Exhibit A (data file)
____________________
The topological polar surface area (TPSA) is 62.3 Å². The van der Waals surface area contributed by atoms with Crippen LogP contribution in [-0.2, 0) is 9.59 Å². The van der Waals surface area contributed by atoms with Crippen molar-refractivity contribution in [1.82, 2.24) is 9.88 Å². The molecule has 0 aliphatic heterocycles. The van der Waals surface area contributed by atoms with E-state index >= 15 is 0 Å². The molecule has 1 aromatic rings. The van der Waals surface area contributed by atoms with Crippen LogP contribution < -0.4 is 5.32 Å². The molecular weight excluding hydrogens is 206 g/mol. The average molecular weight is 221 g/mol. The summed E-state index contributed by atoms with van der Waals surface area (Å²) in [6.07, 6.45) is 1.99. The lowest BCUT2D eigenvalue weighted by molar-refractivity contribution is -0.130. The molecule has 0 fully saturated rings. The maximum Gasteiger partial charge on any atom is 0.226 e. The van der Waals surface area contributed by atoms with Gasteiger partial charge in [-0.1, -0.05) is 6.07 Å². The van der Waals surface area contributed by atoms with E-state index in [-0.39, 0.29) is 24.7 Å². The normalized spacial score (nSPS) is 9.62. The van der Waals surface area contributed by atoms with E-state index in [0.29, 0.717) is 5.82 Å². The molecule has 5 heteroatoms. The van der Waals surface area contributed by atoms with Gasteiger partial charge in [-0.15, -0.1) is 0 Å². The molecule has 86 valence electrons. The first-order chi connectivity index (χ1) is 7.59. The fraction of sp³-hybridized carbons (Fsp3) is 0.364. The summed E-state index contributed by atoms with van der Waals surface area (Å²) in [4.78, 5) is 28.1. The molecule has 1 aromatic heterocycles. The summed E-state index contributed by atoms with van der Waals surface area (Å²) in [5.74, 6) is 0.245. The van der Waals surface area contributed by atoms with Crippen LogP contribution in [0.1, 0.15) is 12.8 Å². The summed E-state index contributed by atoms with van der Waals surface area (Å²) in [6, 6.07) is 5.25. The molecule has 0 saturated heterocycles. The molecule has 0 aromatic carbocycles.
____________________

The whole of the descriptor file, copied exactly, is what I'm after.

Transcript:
The topological polar surface area (TPSA) is 62.3 Å². The van der Waals surface area contributed by atoms with Crippen LogP contribution in [-0.2, 0) is 9.59 Å². The van der Waals surface area contributed by atoms with Crippen molar-refractivity contribution in [1.82, 2.24) is 9.88 Å². The molecule has 0 aliphatic heterocycles. The van der Waals surface area contributed by atoms with E-state index >= 15 is 0 Å². The molecule has 1 aromatic rings. The van der Waals surface area contributed by atoms with Crippen LogP contribution < -0.4 is 5.32 Å². The molecular weight excluding hydrogens is 206 g/mol. The average molecular weight is 221 g/mol. The summed E-state index contributed by atoms with van der Waals surface area (Å²) in [6.07, 6.45) is 1.99. The lowest BCUT2D eigenvalue weighted by molar-refractivity contribution is -0.130. The molecule has 0 fully saturated rings. The maximum Gasteiger partial charge on any atom is 0.226 e. The van der Waals surface area contributed by atoms with Gasteiger partial charge in [-0.1, -0.05) is 6.07 Å². The van der Waals surface area contributed by atoms with E-state index in [-0.39, 0.29) is 24.7 Å². The normalized spacial score (nSPS) is 9.62. The van der Waals surface area contributed by atoms with E-state index in [0.29, 0.717) is 5.82 Å². The molecule has 5 heteroatoms. The van der Waals surface area contributed by atoms with Gasteiger partial charge in [-0.15, -0.1) is 0 Å². The molecule has 86 valence electrons. The first-order chi connectivity index (χ1) is 7.59. The fraction of sp³-hybridized carbons (Fsp3) is 0.364. The summed E-state index contributed by atoms with van der Waals surface area (Å²) in [4.78, 5) is 28.1. The molecule has 1 aromatic heterocycles. The summed E-state index contributed by atoms with van der Waals surface area (Å²) in [5.74, 6) is 0.245. The van der Waals surface area contributed by atoms with Crippen LogP contribution in [0.1, 0.15) is 12.8 Å². The summed E-state index contributed by atoms with van der Waals surface area (Å²) in [6, 6.07) is 5.25. The molecule has 0 saturated heterocycles. The molecule has 0 aromatic carbocycles.